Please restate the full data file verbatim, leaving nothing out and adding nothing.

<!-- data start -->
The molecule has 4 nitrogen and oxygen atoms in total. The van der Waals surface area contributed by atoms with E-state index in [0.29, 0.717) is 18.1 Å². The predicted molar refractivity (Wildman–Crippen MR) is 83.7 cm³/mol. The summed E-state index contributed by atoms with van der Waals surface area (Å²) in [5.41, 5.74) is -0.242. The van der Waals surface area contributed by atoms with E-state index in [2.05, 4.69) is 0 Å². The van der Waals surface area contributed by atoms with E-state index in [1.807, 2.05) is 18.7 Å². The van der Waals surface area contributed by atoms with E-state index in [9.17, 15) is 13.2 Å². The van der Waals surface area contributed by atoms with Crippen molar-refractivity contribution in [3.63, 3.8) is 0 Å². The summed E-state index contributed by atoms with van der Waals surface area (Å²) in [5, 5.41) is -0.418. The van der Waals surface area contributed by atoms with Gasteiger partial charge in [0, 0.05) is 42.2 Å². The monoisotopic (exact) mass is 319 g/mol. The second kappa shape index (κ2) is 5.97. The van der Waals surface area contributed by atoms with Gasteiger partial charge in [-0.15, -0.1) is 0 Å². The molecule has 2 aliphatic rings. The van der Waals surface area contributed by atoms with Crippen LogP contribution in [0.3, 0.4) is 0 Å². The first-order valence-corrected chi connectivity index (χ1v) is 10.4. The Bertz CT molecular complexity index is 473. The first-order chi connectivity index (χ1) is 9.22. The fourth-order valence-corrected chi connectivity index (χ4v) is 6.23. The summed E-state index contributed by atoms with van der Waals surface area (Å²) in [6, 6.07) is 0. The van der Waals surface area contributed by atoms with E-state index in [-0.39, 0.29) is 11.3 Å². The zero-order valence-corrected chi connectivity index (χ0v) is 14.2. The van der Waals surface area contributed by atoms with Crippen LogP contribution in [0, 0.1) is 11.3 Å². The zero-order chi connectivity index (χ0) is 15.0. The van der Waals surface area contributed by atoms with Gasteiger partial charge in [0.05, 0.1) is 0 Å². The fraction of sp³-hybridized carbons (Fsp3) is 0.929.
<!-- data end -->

The molecule has 4 nitrogen and oxygen atoms in total. The van der Waals surface area contributed by atoms with E-state index in [0.29, 0.717) is 18.1 Å². The predicted molar refractivity (Wildman–Crippen MR) is 83.7 cm³/mol. The summed E-state index contributed by atoms with van der Waals surface area (Å²) in [5.41, 5.74) is -0.242. The van der Waals surface area contributed by atoms with E-state index in [2.05, 4.69) is 0 Å². The van der Waals surface area contributed by atoms with E-state index in [1.807, 2.05) is 18.7 Å². The van der Waals surface area contributed by atoms with E-state index in [9.17, 15) is 13.2 Å². The van der Waals surface area contributed by atoms with Crippen molar-refractivity contribution in [3.63, 3.8) is 0 Å². The summed E-state index contributed by atoms with van der Waals surface area (Å²) in [5, 5.41) is -0.418. The van der Waals surface area contributed by atoms with Gasteiger partial charge in [0, 0.05) is 42.2 Å². The monoisotopic (exact) mass is 319 g/mol. The second kappa shape index (κ2) is 5.97. The van der Waals surface area contributed by atoms with Gasteiger partial charge in [-0.15, -0.1) is 0 Å². The molecule has 2 aliphatic rings. The van der Waals surface area contributed by atoms with Crippen LogP contribution in [0.3, 0.4) is 0 Å². The first-order valence-corrected chi connectivity index (χ1v) is 10.4. The Bertz CT molecular complexity index is 473. The first-order chi connectivity index (χ1) is 9.22. The fourth-order valence-corrected chi connectivity index (χ4v) is 6.23. The summed E-state index contributed by atoms with van der Waals surface area (Å²) in [6, 6.07) is 0. The van der Waals surface area contributed by atoms with E-state index in [-0.39, 0.29) is 11.3 Å². The zero-order valence-corrected chi connectivity index (χ0v) is 14.2. The van der Waals surface area contributed by atoms with Crippen LogP contribution in [0, 0.1) is 11.3 Å². The zero-order chi connectivity index (χ0) is 15.0. The van der Waals surface area contributed by atoms with Gasteiger partial charge in [0.05, 0.1) is 0 Å². The fraction of sp³-hybridized carbons (Fsp3) is 0.929.